Category Archives: JAVA

jnlp (Java Network Launching Protocol) does not run from IE, only prompts to save

If you’re running a secure network, you may encounter a situation where you try to launch a Java web app (from an SSL session) and instead IE will only give you the option to save the jnlp file.  Assuming that your JRE version is current, this is likely due to the following Group Policy being enabled:

Computer Configuration | Administrative Templates | Windows Components | Internet Explorer | Internet Control panel | Advanced Page | Do not save encrypted pages to disk

This causes IE to block saving the jnlp file to the cache, which also precludes it from launching.

Java Runtime installation failure (Error 1330)

For security reasons, our network is completely disconnected from the Internet.  And I mean completely… we are not allowed to connect, ever.  In this situation, you quickly realize almost every vendor assumes you have Internet access (really? people still assume) and management of your network becomes harder by an order of magnitude.

As an example, earlier this week, I was trying to create an install package for the latest JRE, version 6 update 21.  I ended up getting an error 1330, invalid digital signature in data1.cab during the installation process.  After some research, I came across the following forum posts:

http://forums.sun.com/thread.jspa?threadID=5403715 and
http://forums.sun.com/thread.jspa?threadID=5380073
EDIT: Sorry, I know these links are broken, but Oracle changed the forum structure when Sun got gobbled by them and I haven’t had the time, or patience, to find where they went.  Personally, I consider this an HFE failure (the fact that the links broke when the site was migrated).  Shame on you Oracle.

Based on our connectivity (or lack of it), I realized this was due to the fact that JRE has a CAB file that uses a VeriSign code signing certificate that is NOT part of the Microsoft Root CA list.  To make matters worse, the CAB wants to run a CRL check that goes back to VeriSign.  After fiddling around trying different security options to bypass the CRL check, I finally gave up and went another way.

It turns out, that this issue only affects the JRE installer that is available for general consumer download.  The JDK, on the other hand, has a copy of the JRE as part of the package that doesn’t have this issue.  The bad part, is that the JDK makes you install, well, JDK stuff in addition to the JRE (which is an option).  Of course, I took this on as a challenge to split out the JRE as a standalone installer.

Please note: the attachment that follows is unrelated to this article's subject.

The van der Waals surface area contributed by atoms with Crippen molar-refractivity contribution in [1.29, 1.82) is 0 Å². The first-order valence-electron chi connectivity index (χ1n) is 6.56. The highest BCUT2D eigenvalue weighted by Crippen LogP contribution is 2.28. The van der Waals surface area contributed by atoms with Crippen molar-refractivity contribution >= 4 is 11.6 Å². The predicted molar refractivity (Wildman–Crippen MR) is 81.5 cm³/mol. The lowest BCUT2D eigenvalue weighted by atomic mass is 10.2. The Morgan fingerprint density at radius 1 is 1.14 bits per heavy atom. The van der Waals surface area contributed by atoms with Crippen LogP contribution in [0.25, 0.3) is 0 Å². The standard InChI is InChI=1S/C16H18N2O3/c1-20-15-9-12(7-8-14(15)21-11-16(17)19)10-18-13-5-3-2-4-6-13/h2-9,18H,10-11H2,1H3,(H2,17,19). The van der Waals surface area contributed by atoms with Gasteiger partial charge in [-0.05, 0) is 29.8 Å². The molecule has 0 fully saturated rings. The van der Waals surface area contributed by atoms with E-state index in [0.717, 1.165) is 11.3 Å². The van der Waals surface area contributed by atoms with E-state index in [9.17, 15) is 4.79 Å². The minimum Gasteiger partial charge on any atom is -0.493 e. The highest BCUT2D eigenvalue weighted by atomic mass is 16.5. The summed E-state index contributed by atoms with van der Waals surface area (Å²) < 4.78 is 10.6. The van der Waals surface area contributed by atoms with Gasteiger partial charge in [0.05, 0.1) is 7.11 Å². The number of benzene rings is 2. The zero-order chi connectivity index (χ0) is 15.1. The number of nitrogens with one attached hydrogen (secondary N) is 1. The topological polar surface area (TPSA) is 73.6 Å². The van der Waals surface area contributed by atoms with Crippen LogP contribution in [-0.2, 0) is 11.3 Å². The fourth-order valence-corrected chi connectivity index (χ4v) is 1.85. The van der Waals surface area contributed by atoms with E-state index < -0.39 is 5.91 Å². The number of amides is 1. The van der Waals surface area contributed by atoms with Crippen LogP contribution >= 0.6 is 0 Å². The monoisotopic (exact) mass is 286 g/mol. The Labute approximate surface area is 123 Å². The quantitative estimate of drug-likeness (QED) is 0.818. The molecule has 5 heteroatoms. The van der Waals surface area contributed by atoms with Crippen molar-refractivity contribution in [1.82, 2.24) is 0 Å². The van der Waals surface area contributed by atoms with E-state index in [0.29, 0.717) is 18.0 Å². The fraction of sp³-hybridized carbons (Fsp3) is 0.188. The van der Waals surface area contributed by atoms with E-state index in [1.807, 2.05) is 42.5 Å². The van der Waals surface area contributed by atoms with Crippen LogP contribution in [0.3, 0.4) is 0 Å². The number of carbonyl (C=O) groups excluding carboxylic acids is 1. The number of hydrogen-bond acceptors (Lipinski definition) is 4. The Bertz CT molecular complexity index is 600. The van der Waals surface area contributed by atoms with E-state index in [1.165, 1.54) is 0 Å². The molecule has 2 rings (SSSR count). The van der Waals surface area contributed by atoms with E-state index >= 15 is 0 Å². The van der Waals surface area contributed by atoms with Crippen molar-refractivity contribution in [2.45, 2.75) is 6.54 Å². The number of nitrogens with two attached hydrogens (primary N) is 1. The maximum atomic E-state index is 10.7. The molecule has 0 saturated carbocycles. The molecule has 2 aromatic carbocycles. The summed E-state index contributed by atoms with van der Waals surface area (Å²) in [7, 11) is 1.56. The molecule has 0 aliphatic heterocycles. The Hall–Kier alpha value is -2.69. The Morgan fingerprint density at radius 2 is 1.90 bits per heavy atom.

Most installers work the same way.  You download a single file and the file extracts all of the actual installation files into a temporary directory.  Since we only want the JRE from the JDK package, we will begin the install process.  Do not continue with the installer, or exit it.  Doing either action will cause the temporary files to be deleted.

At this point, the files are extracted to a temp directory located at:

C:\Users\<username>\AppData\LocalLow\Sun\Java\jdk1.6.0_21

(EDIT: This post was originally done with version 6 update 21.  Use the appropriate directory if your version is different.  This process has been most recently tested on version 6 update 25).  If you look inside this directory, you will see a msi file for the JDK along with a number of CAB files.

The one we’re interested in is the sj160210.cab file.  (EDIT: This filename is specific to the 32-bit version.  The 64-bit version may differ.  What you’re looking for is the cab that begins with ‘SJ’).  Double-clicking on this will show you the files within the CAB:

The jre.msi is the standalone JRE installer! You can use this by simply double-clicking on it, or rolling it as an SCCM package or script with msiexec support.  The adjacent MST files are language transforms (and are not needed for English).  Now, you can install JRE without the pesky CRL check!